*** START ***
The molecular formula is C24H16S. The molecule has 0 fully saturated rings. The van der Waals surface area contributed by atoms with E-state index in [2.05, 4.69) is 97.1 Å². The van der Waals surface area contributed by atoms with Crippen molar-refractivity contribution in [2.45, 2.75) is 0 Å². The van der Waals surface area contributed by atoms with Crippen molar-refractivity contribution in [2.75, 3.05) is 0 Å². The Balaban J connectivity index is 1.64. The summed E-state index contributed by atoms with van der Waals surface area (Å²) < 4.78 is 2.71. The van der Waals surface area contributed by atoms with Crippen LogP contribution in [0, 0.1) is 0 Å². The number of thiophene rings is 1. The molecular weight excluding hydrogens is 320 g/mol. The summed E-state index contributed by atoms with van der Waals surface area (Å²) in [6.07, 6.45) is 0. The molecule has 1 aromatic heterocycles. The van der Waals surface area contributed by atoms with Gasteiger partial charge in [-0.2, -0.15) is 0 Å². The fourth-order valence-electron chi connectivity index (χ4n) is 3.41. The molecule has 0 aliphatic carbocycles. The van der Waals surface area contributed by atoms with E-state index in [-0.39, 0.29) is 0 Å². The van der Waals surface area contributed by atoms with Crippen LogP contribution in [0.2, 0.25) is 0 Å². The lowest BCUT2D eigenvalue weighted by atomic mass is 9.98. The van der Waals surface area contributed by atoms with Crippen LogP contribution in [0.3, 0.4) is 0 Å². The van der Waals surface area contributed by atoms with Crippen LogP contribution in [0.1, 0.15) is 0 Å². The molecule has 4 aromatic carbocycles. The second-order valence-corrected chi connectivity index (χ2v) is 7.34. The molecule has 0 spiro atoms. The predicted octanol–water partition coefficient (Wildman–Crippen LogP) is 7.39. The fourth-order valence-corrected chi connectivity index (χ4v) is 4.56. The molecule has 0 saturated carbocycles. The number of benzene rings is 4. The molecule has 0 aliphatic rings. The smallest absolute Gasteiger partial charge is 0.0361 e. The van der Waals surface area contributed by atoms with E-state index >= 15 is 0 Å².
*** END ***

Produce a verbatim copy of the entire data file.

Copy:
The molecular formula is C24H16S. The molecule has 0 fully saturated rings. The van der Waals surface area contributed by atoms with E-state index in [2.05, 4.69) is 97.1 Å². The van der Waals surface area contributed by atoms with Crippen molar-refractivity contribution in [2.45, 2.75) is 0 Å². The van der Waals surface area contributed by atoms with Crippen molar-refractivity contribution in [2.75, 3.05) is 0 Å². The Balaban J connectivity index is 1.64. The summed E-state index contributed by atoms with van der Waals surface area (Å²) < 4.78 is 2.71. The van der Waals surface area contributed by atoms with Crippen LogP contribution in [0, 0.1) is 0 Å². The number of thiophene rings is 1. The molecular weight excluding hydrogens is 320 g/mol. The summed E-state index contributed by atoms with van der Waals surface area (Å²) in [6.07, 6.45) is 0. The molecule has 1 aromatic heterocycles. The van der Waals surface area contributed by atoms with Gasteiger partial charge in [-0.2, -0.15) is 0 Å². The fourth-order valence-electron chi connectivity index (χ4n) is 3.41. The molecule has 0 aliphatic carbocycles. The van der Waals surface area contributed by atoms with E-state index in [-0.39, 0.29) is 0 Å². The van der Waals surface area contributed by atoms with Crippen LogP contribution in [0.2, 0.25) is 0 Å². The lowest BCUT2D eigenvalue weighted by atomic mass is 9.98. The van der Waals surface area contributed by atoms with Crippen LogP contribution in [0.3, 0.4) is 0 Å². The van der Waals surface area contributed by atoms with Crippen LogP contribution in [0.1, 0.15) is 0 Å². The molecule has 4 aromatic carbocycles. The second-order valence-corrected chi connectivity index (χ2v) is 7.34. The molecule has 0 spiro atoms. The predicted octanol–water partition coefficient (Wildman–Crippen LogP) is 7.39. The fourth-order valence-corrected chi connectivity index (χ4v) is 4.56. The molecule has 0 saturated carbocycles. The number of benzene rings is 4. The molecule has 0 aliphatic rings. The smallest absolute Gasteiger partial charge is 0.0361 e. The van der Waals surface area contributed by atoms with E-state index >= 15 is 0 Å².